Self-driving technology is revolutionizing the future of automobiles. Benefits of these cars include increased safety, lower carbon emissions and eliminating human drivers altogether.
Automakers currently offer systems that meet SAE Level 2 standards, which allow drivers to remove their hands from the wheel in certain scenarios and can handle certain novel scenarios.
Autonomous vehicles, commonly referred to as robot cars or robocars, have been in development for decades. While autonomous cars may not yet be readily available to us all, major automobile companies like Tesla and Uber as well as Silicon Valley tech giants such as Google’s spinoff company Waymo continue to research fully autonomous vehicles.
Though self-driving technology might sound easy to master, its implementation can be complex. A great deal of data must be accumulated, organized, and provided to the car in an understandable format for use by its AI system – this may come from sources like cameras, radar and sensors.
These sensors are placed throughout a vehicle to create a picture of its environment and then go through various lines of code to understand what actions need to be taken based on what has been seen and identified by these complex algorithms. Only with such guidance can an autonomous car operate without needing input from its driver.
As with most technological revolutions, self-driving cars are taking the world by storm in gradual steps. Some are already available and companies that plan ahead, adapt quickly, and think big will succeed and thrive in this field.
Today’s driverless vehicles utilize an array of sensors to map their surroundings. Radar sensors detect other vehicles and the road surface; video cameras read signs and signals and search for pedestrians; lidar (light detection and ranging) sensors bounce pulses of light off their surroundings to measure distances; while lidar sensors use light pulses reflected from their environment to create distance measurements.
Computer systems process this data and translate it into commands for the vehicle within fractions of a second, translating into commands for it to execute, in fractions of a second. They monitor everything happening around them and determine what next action should be taken by monitoring events around them and comparing to historical trends. SAE classifies autonomous driving systems into five levels (0-5) with levels 0 and 2 being driver assistance features while levels 3-4 include real autonomous features.
At present, most cars feature advanced safety features as standard; however, most autonomous cars still rely on human drivers to intervene immediately in dangerous situations and prevent accidents from happening. Companies like Uber employ safety drivers who can act quickly in such instances.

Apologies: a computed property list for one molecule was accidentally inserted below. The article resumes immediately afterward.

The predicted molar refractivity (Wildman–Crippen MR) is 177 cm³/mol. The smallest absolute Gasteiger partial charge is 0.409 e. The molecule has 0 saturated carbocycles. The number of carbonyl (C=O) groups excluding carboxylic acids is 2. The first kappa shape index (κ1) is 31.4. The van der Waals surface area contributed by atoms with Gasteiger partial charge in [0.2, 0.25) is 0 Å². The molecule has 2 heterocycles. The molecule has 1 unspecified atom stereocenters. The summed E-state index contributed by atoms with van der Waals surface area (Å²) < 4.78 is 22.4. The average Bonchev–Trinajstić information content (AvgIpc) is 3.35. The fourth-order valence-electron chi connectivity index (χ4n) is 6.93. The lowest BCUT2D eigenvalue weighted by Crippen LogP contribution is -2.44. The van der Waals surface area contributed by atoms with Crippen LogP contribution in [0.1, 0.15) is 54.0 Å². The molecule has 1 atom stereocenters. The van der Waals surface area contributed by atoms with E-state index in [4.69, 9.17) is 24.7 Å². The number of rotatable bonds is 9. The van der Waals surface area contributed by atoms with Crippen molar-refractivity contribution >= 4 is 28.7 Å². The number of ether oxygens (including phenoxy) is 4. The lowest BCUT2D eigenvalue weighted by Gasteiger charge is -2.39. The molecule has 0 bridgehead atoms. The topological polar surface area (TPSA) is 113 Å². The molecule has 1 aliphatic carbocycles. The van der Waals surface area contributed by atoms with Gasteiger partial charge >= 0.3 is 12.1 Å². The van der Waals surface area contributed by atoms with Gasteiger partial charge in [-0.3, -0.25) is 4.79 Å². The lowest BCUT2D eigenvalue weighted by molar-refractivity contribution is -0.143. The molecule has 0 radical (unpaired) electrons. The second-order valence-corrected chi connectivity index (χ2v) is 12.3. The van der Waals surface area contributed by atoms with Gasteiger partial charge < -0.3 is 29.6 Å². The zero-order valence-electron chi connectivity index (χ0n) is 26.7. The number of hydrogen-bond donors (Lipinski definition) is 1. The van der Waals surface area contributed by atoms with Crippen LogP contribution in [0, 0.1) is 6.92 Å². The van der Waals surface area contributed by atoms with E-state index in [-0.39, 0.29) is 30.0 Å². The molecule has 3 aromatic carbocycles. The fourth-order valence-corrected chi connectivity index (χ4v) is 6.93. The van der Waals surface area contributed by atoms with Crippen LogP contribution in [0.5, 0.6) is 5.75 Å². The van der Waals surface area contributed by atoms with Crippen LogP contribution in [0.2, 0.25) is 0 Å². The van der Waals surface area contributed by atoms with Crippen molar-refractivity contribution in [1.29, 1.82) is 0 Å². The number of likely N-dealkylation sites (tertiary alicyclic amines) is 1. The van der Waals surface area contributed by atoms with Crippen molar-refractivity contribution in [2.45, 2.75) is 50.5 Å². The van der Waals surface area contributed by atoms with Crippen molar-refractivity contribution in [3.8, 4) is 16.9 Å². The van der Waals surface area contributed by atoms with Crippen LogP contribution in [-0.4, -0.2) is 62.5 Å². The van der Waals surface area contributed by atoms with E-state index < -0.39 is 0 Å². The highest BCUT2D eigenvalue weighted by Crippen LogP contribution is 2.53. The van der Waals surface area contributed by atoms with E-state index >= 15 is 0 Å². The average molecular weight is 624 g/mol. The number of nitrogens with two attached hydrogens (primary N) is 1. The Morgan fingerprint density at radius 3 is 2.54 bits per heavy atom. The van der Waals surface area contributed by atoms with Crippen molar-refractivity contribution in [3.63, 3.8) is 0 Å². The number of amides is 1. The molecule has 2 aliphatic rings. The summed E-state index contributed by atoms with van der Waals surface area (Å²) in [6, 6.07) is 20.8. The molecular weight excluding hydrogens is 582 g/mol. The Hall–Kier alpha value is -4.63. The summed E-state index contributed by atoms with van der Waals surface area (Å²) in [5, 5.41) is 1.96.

Future self-driving technology could one day eliminate driver error and reduce fatalities from car crashes by enabling vehicles to operate safely. But before fully autonomous cars can hit the roads, state laws and regulations must adapt accordingly to ensure compliance with safety, insurance and liability requirements.
Autonomous vehicles can help alleviate traffic jams and improve lane capacity, leading to more efficient and safe transportation for humans and animals alike. But in order to realize these advantages, the system must overcome several technical challenges, including non-standard road markings between cities and states, blocked sensors due to weather conditions, upgraded network infrastructure to facilitate higher data rates and unexpected situations known as edge cases.
As self-driving cars enter the near future, automakers and suppliers are developing business models that provide significant value to end customers. Many are focused on cutting costs through technology advancement or using existing infrastructure to establish autonomous driving capabilities across their networks.
ADAS systems can be an extremely potent sales driver, especially as their prices drop and customer willingness increases. McKinsey estimates that surround-view parking systems have grown in popularity from 90 million sold in 2014 to 140 million units sold by 2016 (referring back to their 2014 data).
Fully autonomous vehicles may still be several decades away from becoming reality on highways, and several decades before they reach city streets. Restrictive hurdles and human assumptions will play a huge role in their adoption – leaders should create ownership structures and sales practices which take into account all its advantages before taking this step forward.